'Big game' when Blackhawks face Blues
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Tampa Bay Lightning's Tyler Johnson, left, and Chicago Blackhawks' Nick Leddy (8) vie for the puck during the first period of an NHL hockey game in Chicago, Saturday, Oct. 5, 2013. (AP Photo/Nam Y. Huh)
Back in the days of the old Norris Division, the Blackhawks' two biggest rivals were the Minnesota North Stars and the St. Louis Blues, in that order.
Rivalries are built in the playoffs, and the Hawks played the Blues eight times from 1980-93 and the North Stars six times from 1982-1990.
Those teams hated each other.
No longtime Hawks fan will ever forget Minnesota's Dino Ciccarelli, Shane Churla or Basil McRae, or the Blues' Glen Featherstone and Harold Snepts.
Only later did the Detroit Red Wings enter the picture as a rival. The Vancouver Canucks became a rival thanks to three straight meetings in the playoffs from 2009-11.
Now with realignment and Detroit moving to the Eastern Conference, the focus is back on the Hawks and Blues as rivals. They meet Wednesday night at Scottrade Center in an early-season Central Division showdown.
"This is a big game with St. Louis," said Hawks left wing Bryan Bickell. "We feel they're our new rival with Detroit leaving our division. It's always a physical game.
"It should be an exciting game with a playoff-like atmosphere. They're physical and a hard team to play against in their building."
Hawks coach Joel Quenneville stopped short of calling the Blues the Hawks' chief rival.
"There's definitely a rivalry there," he said. "You feel it in the buildings and in the stands. When you play St. Louis you have to be ready to play a hard game.
"There are no easy shifts. You've got to be willing to come up with loose pucks and go to the front of the net and not be distracted in where you have to go to be successful."
In other words, the Blues are brutally physical and try to win that way.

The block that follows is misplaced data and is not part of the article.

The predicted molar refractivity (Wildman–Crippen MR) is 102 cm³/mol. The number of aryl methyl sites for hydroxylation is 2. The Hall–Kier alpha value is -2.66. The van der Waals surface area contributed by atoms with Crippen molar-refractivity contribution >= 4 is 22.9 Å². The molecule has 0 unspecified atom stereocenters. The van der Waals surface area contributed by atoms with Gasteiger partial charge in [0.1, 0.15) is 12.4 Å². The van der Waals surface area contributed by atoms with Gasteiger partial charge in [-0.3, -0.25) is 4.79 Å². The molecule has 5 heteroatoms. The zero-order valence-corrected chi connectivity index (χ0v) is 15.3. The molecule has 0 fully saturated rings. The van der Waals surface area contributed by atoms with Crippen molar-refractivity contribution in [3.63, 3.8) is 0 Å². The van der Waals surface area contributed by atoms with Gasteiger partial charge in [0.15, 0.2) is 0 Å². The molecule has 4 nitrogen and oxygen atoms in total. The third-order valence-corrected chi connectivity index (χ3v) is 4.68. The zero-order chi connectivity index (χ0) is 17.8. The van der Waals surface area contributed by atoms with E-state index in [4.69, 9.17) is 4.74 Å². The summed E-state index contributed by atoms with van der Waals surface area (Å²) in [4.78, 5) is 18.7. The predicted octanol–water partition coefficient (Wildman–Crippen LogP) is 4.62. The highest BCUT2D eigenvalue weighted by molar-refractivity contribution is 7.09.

"I like games like that," said left wing Brandon Bollig, who hails from the St. Louis area. "They're better for me to be in. They definitely have a rough-and-tough team, a big, physical team. The way our teams match up, they're always intense games.
"I would say that they're definitely our biggest rival."
After starting the season with 2 wins, the Blues will be looking to test themselves against the defending Stanley Cup champion Hawks.
"There's always a target on our jerseys this year, and we just have to go into every game like we did last year and compete and work for one another," center Andrew Shaw said. "I'm always excited to play in these games."
Winger Patrick Kane is looking forward to rekindling the rivalry with St. Louis.
"These are games you get up for, especially on the road against St. Louis," Kane said. "You know they're going to be ready to play against us. For us, we want to make sure we go in there and play a playoff-type game and be simple, be smart and play physical. Take the physicalness to them like they try to do to us.
"As far as a rivalry, that usually comes from the fans' standpoint. In the locker room our biggest rivalry is probably Vancouver for the past few years. If another team comes up and takes that Detroit spot, we'll make it what it is."
Winger Patrick Sharp said he could see the Blues replacing the Red Wings and Canucks as the Hawks' prime rival because the series has a little bit of everything.
"This one is a pretty good one on the ice," Sharp said. "There's some bad blood, good players on both sides that challenge each other, and both teams are well coached.
"There's so much made of the Detroit-Chicago rivalry, but I wouldn't really say we hate the Red Wings as much as we probably should. Teams like the Blues and Canucks, those are more of the Hawks' rivalries these days."
•Follow Tim's hockey reports on Twitter @TimSassone and check out his Between the Circles blog at dailyherald.com.
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